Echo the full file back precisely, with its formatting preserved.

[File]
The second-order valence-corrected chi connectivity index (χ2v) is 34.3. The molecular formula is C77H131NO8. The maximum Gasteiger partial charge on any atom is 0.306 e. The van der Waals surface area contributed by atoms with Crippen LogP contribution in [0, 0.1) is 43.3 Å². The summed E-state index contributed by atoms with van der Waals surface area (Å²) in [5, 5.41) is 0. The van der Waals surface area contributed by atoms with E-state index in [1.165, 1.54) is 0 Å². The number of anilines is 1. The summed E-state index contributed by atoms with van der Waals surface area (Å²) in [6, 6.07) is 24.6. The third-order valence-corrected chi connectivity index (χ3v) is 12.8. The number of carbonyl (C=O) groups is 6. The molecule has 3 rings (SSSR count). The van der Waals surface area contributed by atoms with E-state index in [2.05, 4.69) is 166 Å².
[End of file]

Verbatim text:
The second-order valence-corrected chi connectivity index (χ2v) is 34.3. The molecular formula is C77H131NO8. The maximum Gasteiger partial charge on any atom is 0.306 e. The van der Waals surface area contributed by atoms with Crippen LogP contribution in [0, 0.1) is 43.3 Å². The summed E-state index contributed by atoms with van der Waals surface area (Å²) in [5, 5.41) is 0. The van der Waals surface area contributed by atoms with E-state index in [1.165, 1.54) is 0 Å². The number of anilines is 1. The summed E-state index contributed by atoms with van der Waals surface area (Å²) in [6, 6.07) is 24.6. The third-order valence-corrected chi connectivity index (χ3v) is 12.8. The number of carbonyl (C=O) groups is 6. The molecule has 3 rings (SSSR count). The van der Waals surface area contributed by atoms with E-state index in [2.05, 4.69) is 166 Å².